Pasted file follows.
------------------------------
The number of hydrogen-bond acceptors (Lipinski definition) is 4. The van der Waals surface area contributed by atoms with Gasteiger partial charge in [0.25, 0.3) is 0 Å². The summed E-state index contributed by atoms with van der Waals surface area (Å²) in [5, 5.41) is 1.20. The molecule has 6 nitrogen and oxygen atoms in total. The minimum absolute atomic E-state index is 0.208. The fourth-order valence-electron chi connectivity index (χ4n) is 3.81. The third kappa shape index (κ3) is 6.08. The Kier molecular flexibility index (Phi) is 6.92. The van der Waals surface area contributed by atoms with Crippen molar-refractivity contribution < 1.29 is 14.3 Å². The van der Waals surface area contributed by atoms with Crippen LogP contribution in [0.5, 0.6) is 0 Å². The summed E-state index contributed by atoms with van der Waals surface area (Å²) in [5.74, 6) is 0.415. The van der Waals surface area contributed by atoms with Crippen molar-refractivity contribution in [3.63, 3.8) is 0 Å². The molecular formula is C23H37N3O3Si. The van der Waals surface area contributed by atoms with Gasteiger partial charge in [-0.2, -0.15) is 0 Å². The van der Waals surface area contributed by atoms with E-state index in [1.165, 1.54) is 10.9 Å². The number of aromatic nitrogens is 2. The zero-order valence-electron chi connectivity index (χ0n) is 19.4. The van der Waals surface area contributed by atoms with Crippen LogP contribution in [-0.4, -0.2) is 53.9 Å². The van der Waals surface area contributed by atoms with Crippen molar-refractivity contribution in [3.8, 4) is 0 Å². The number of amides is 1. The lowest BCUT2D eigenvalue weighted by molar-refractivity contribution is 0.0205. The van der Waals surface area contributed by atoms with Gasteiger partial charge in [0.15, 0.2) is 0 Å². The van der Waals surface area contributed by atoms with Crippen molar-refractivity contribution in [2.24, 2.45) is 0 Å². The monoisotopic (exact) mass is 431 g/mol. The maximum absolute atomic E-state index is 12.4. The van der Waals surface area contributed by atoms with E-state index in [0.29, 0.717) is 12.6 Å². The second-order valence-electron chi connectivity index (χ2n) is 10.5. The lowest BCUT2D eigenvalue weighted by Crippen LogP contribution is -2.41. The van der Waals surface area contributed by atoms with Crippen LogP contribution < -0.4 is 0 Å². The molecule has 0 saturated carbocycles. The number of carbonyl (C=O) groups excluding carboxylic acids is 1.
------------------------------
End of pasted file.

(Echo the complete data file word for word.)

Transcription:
The number of hydrogen-bond acceptors (Lipinski definition) is 4. The van der Waals surface area contributed by atoms with Gasteiger partial charge in [0.25, 0.3) is 0 Å². The summed E-state index contributed by atoms with van der Waals surface area (Å²) in [5, 5.41) is 1.20. The molecule has 6 nitrogen and oxygen atoms in total. The minimum absolute atomic E-state index is 0.208. The fourth-order valence-electron chi connectivity index (χ4n) is 3.81. The third kappa shape index (κ3) is 6.08. The Kier molecular flexibility index (Phi) is 6.92. The van der Waals surface area contributed by atoms with Crippen molar-refractivity contribution < 1.29 is 14.3 Å². The van der Waals surface area contributed by atoms with Crippen LogP contribution in [0.5, 0.6) is 0 Å². The summed E-state index contributed by atoms with van der Waals surface area (Å²) in [5.74, 6) is 0.415. The van der Waals surface area contributed by atoms with Crippen molar-refractivity contribution in [3.63, 3.8) is 0 Å². The molecular formula is C23H37N3O3Si. The van der Waals surface area contributed by atoms with Gasteiger partial charge in [-0.2, -0.15) is 0 Å². The van der Waals surface area contributed by atoms with E-state index in [1.165, 1.54) is 10.9 Å². The number of aromatic nitrogens is 2. The zero-order valence-electron chi connectivity index (χ0n) is 19.4. The van der Waals surface area contributed by atoms with Crippen LogP contribution in [-0.4, -0.2) is 53.9 Å². The van der Waals surface area contributed by atoms with Crippen molar-refractivity contribution in [3.8, 4) is 0 Å². The number of amides is 1. The lowest BCUT2D eigenvalue weighted by molar-refractivity contribution is 0.0205. The van der Waals surface area contributed by atoms with Gasteiger partial charge in [0.15, 0.2) is 0 Å². The van der Waals surface area contributed by atoms with Crippen molar-refractivity contribution in [2.24, 2.45) is 0 Å². The monoisotopic (exact) mass is 431 g/mol. The maximum absolute atomic E-state index is 12.4. The van der Waals surface area contributed by atoms with E-state index in [0.29, 0.717) is 12.6 Å². The second-order valence-electron chi connectivity index (χ2n) is 10.5. The lowest BCUT2D eigenvalue weighted by Crippen LogP contribution is -2.41. The van der Waals surface area contributed by atoms with Crippen LogP contribution < -0.4 is 0 Å². The molecule has 0 saturated carbocycles. The number of carbonyl (C=O) groups excluding carboxylic acids is 1.